The UK’s National Grid has agreed to sell a 61 per cent stake in its gas distribution network to a consortium of global investors, a deal that will plug the 11m homes the network serves into investors such as China’s sovereign wealth fund and Australian investment bank Macquarie.
The terms of the transaction imply an enterprise value for the division of around £13.8bn including debt.
The investment group includes a subsidiary of China’s sovereign wealth fund China Investment Corporation, Macquarie Infrastructure and Real Assets, Allianz Capital Partners, UK asset manager Hermes Investment Management and the Qatar Investment Authority.
Mira and CIC hold the two largest stakes at 14.5 per cent and 10.5 per cent, respectively, according to a statement from the investor group.
National Grid said in a statement on Thursday that the consortium was also in talks to acquire an additional 14 per cent of the business at a similar price to the agreed transaction.
The consortium will pay £3.6bn in cash for equity interest. National Grid will also receive £1.8bn in debt financing. The transaction is expected to be completed by the end of March.
The sale of the stake in a business that serves about half of UK residences had attracted strong interest from investors in Asia.
State-owned China Resources was part of a consortium that participated in the auction alongside Australia’s Hastings Fund Management and Singapore Power. Two other groups were led by Fosun, the Chinese conglomerate, and Cheung Kong Infrastructure, owned by Li Ka-shing, the Hong Kong tycoon.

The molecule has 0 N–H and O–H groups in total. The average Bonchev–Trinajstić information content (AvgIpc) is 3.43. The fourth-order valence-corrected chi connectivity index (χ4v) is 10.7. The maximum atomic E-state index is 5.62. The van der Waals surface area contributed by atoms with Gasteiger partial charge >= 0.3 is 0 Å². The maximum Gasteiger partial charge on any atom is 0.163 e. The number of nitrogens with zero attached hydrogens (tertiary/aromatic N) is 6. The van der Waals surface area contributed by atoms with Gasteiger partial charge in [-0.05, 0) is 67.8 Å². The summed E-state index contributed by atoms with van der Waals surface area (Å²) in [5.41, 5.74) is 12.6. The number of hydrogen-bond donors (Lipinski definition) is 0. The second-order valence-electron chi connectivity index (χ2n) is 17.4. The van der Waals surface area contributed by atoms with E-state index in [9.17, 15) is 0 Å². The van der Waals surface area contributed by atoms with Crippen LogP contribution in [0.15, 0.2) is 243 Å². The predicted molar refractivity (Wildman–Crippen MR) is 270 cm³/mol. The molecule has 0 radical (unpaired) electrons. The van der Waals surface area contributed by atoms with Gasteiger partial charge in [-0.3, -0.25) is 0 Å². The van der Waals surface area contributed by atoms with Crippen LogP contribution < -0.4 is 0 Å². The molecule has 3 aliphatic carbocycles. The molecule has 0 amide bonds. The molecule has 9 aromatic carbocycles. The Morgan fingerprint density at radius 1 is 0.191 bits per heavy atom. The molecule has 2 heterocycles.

The deal is subject to approval from the European Commission and comes at a time of increased sensitivity to Chinese investment in crucial infrastructure in western countries.
On approving an £18bn investment from French developer EDF and a Chinese state-owned company CGN for the Hinkley Point nuclear power plant, Prime Minister Theresa May also indicated in September that foreign investments in UK infrastructure would be closely scrutinised.
The UK government is reviewing the 2002 Enterprise Act and whether ministers should have stronger powers to intervene in the sale of such infrastructure.
In August, Australian regulators blocked the A$10bn sale of a controlling 50.4 per cent stake in Ausgrid to State Grid Corp, which is owned by the Chinese government, on national security grounds.
Prior to Thursday’s deal announcement, National Grid’s chief executive said the security of the supply of gas would be safeguarded regardless of which company won the auction.
Martin Stanley, global head of Mira, said in a statement: “This is a well-established business and we are confident that we as investors can continue to provide both high quality infrastructure for the UK and appropriate risk-adjusted returns for investors”.
“Mira has long-standing operational experience in managing utilities and critical infrastructure in the UK,” Mr Stanley added.
China’s sovereign wealth fund CIC also owns stakes in Thames Water and Heathrow Airport.
Participants had expected the final decision on Monday, but deliberations delayed the announcement until Thursday.
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